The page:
Paul Bunyan National Scenic Byway


  • DesignationNational Scenic Byway (2005)
  • Intrinsic QualitiesRecreation
  • LocationMN
  • Length54 miles
Byway Visitor Information
Paul Bunyan Scenic Byway Association
Statewide Byway Partners
Downloadable Minnesota Byways Map
Explore Minnesota Tourism
Paul Bunyan's Bobber rests at the top of Pequot Lakes' water tower
Rod Nelson Photo


Like nature's table of contents, the lakes and woods of the Paul Bunyan Scenic Byway are chapters filled with many recreational opportunities and adventures, just waiting to be discovered. With the wink and wit of Paul Bunyan lore slipped in for fun, sites and events turn easily into sparkling memories.

Local Byway Partners

Story of the Byway

This resort region is rich in history and beauty. This thoroughfare and bike trail are named for the legendary lumberjack whose giant footprints produced the area's abundant lakes, or so the tale goes. The water tower in Pequot Lakes is painted to look like Paul's fishing bobber.

Wide-shouldered, paved county roads offer a scenic drive to bike, hike, walk trails, visit parks, gardens, and playgrounds, and enjoy the wildlife management areas and historical artifacts. What started as an attempt to raise money to improve the shoulders on the roadway and aid in bicycle safety turned into an application to be a National Scenic Byway in 2005. This byway in Northern Minnesota has two themes: the family resort story and the influence of the nationally known tall-tale character of Paul Bunyan.

Step into Paul’s wooden baby boots at the Pine River Information Center and look for Paul Bunyan’s bobber atop the Pequot Lakes’ water tower. The area is a favorite spot for fishing year-round. In winter months ice shacks dot the lakes, and it's common to see horse drawn sleighs or snowmobiles. The many lake-side resorts offer swimming at the many beaches along the route. You can learn more about the area’s logging history and early peoples.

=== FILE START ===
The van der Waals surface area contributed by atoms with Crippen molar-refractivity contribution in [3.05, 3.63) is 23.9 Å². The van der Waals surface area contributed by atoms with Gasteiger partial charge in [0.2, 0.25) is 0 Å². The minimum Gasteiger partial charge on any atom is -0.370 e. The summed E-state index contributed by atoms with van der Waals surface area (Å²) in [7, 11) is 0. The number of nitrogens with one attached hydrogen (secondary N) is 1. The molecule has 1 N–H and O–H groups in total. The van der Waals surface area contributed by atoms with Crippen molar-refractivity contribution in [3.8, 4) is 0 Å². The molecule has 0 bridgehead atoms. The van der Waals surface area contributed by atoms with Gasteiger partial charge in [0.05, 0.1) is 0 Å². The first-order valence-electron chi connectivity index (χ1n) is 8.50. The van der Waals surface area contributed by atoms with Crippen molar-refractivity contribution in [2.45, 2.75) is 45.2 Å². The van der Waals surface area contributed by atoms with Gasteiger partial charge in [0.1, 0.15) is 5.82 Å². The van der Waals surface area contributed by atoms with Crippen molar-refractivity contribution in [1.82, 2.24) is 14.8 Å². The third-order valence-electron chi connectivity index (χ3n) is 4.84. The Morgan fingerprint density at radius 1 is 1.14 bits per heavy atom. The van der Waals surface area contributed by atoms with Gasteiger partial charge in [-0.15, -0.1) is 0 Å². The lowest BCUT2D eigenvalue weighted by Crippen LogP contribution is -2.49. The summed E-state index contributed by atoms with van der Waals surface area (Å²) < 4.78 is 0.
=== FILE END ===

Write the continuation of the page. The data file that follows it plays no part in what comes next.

This drive is bursting with options for nature enthusiasts – birding, fishing, biking and hiking – and for golfers or casual day-trippers who prefer the boutiques, galleries and gift shops of Pequot Lakes, Pine River and Crosslake. The Uppgaard Wildlife Management Area has a walking trail through the woods. Before a visit, birders may want to check the byway website for an online guide to birding along the route.

The Paul Bunyan National Scenic Byway is great for recreation year round. Like the intricacies of a good Paul Bunyan tale, Minnesota's Paul Bunyan Scenic Byway weaves together the recreation, logging, resort, geology, early settlers and Native American stories of a well traveled past. Tour in your cars, pedal your bikes, or just put on some good walking shoes. Here's your invite to the lakes and lands that helped give life to the Great Northwoods legend of Paul Bunyan. Recreation comes naturally along Paul Bunyan Scenic Byway.

The legends and tall tales will tickle your funny bone and challenge your imagination. Glistening lakes and lush forests, still home to nature's wildlife and loaded with history, will spark your own desire to Explore the Lore. And the scenic landscapes reveal stories of geologic formations, and offer glimpses of the ever changing small town and rural cultures.

For cycling enthusiasts, part of the road offers wide, smooth paved shoulders, with numerous spots to stop, snack, dine, swim and relax. The Paul Bunyan State Trail has 70 miles of paved trails for biking and in-line skating.